Good Morning, I have been doing some further research for our son Paul Cheetham and his wife Helen that leave Sunshine Coast and walk portion of the Kokoda Track in mid April.
    Paul had found a QX10262 Pte F T Cheetham 2/31 Inf Bn buried in Bomana War Cemetery and I thought it would be of interest to your association with the Bn

  4. Beverley Kussrow says:

    I hope we can help each other here. A private in the 2/31 Aust Inf Bn my uncle Stanley George Kussrow was killed in action at New Guinea on 15.09.1943. He is buried at the Lae war cemetery there. I have been trying to find out exactly how and where he died. When dad (his brother) was alive he didn’t want to talk about it and I didn’t want to press him because it obviously upset him. I have read that this battalion was at Loribaiwa on the same day he died. I could assume that was the place but I can’t find any actual record of him there or how he died.
    Hoping you can shed some light on this,

    • Beverley Kussrow says:

      Ah, Sorry, I made a mistake! It was a year later than Loribaiwa when he he was killed!
      Just found this:
      “The 2/31st Infantry Battalion arrived back in Port Moresby on 26 July 1943 and were flown to Nadzab on 12 September 1943 to participate with the rest of the 25th Brigade in the successful attack on the Japanese at Lae which was completed by 16 September 1943.”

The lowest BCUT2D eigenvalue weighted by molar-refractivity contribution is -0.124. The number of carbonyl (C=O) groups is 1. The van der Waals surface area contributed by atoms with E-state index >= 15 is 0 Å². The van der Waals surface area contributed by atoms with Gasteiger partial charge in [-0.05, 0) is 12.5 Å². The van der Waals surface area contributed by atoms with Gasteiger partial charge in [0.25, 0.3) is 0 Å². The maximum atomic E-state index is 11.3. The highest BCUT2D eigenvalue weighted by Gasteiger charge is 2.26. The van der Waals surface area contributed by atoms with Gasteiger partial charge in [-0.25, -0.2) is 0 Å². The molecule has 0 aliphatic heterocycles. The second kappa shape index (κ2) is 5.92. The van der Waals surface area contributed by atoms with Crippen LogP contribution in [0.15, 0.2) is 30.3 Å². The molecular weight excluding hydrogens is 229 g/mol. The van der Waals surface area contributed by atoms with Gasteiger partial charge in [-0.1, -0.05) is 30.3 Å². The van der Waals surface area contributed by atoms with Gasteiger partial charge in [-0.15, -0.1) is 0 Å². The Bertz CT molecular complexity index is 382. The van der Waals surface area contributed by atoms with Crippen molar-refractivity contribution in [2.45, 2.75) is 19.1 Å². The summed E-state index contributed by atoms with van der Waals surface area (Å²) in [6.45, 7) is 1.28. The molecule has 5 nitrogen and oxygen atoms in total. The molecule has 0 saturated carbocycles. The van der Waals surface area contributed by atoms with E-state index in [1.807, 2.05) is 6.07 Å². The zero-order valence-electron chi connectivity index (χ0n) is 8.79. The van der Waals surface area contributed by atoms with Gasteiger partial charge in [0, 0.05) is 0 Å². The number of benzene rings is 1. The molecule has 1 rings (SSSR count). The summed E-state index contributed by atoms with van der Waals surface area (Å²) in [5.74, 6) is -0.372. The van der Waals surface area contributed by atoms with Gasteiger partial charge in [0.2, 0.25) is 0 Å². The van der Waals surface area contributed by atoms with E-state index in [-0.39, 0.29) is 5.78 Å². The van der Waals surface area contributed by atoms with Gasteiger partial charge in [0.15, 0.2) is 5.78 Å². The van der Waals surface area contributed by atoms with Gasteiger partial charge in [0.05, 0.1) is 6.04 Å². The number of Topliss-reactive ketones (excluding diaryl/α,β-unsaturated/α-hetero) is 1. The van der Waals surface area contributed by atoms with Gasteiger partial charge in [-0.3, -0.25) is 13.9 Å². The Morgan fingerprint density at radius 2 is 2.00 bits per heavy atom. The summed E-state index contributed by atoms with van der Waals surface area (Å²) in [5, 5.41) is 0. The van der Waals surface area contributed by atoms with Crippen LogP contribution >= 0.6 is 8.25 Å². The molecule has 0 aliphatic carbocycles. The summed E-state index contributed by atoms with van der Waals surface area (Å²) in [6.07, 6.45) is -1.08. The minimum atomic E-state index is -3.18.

So maybe it was at Nadzab.

    • Dear Beverley, This is what we have been able to find out so far. Stanley George Kussrow, QX51649, born 29th January 1922 in Toowoomba, date of enlistment 21st April 1943 in Warwick although locality of home is given as Kingaroy, next of kin Harry Kussrow, date of death 15th September, 1943. He also had the number Q144444 which probably means that he was a member of the militia before the war. The 2/31st cleared Heath’s Plantation of Japanese and then moved on to Edward’s Plantation on the road to Lae. In this action there were 38 casualties of which 13 were killed. Since they arrived at Edward’s Plantation on 16th September it seems likely that your uncle was killed during that action.There is reference to this on page 121 of Forever Forward. According to the Australian War Memorial website he is buried at Lae War Cemetery. His name is also located at Panel 59 in the Commemorative Area at the Australian War Memorial, Canberra.
      This exhausts the information that we have been able to find. You could apply to the AWM for a full service record which might give you some more information. Hope this helps. Elizabeth and Lindsey

  5. Darryl Somerville says:

    Hello—my father, Roy Somerville, was in the 2/31st in WW2 and was wounded on 11 Nov 1942 at Gorari, just north of Kokoda, in the Battle of Oivi Gorari. A number of members of the 2/31 st and 2/25 th were killed in this battle. I travelled there on 11 Nov last year with some decendents of the 2/25 th survivors.
    This year in November we are travelling to Gorari again to unveil a monument in memory of the battle and those who died there.
    If any other decendents or interested persons are interested in joining us they could contact me on the following:-
    Mobile. 0416069555
    E mail. darrylsomerville@hotmail.com
    Do you know if there are any publications about the 2/31st ?
    Darryl Somerville

    • Dear Darryl, The only publication we know of is a history of the 2/31st called Forever Forward written by John Laffin. It was published firstly by 2/31st Australian Infantry Battalion Association (New South Wales Branch) in 1994 and republished in 2002 by Australian Military History Publications, http://www.warbooks.com.au.

      Hope this helps. Elizabeth and Lindsey

  6. There’s also “Crossed Boomerangs” A history of all the 31 st Battalions by Bob Burla, but most of the (carefully acknowledged) information in there is also in John Laffin’s book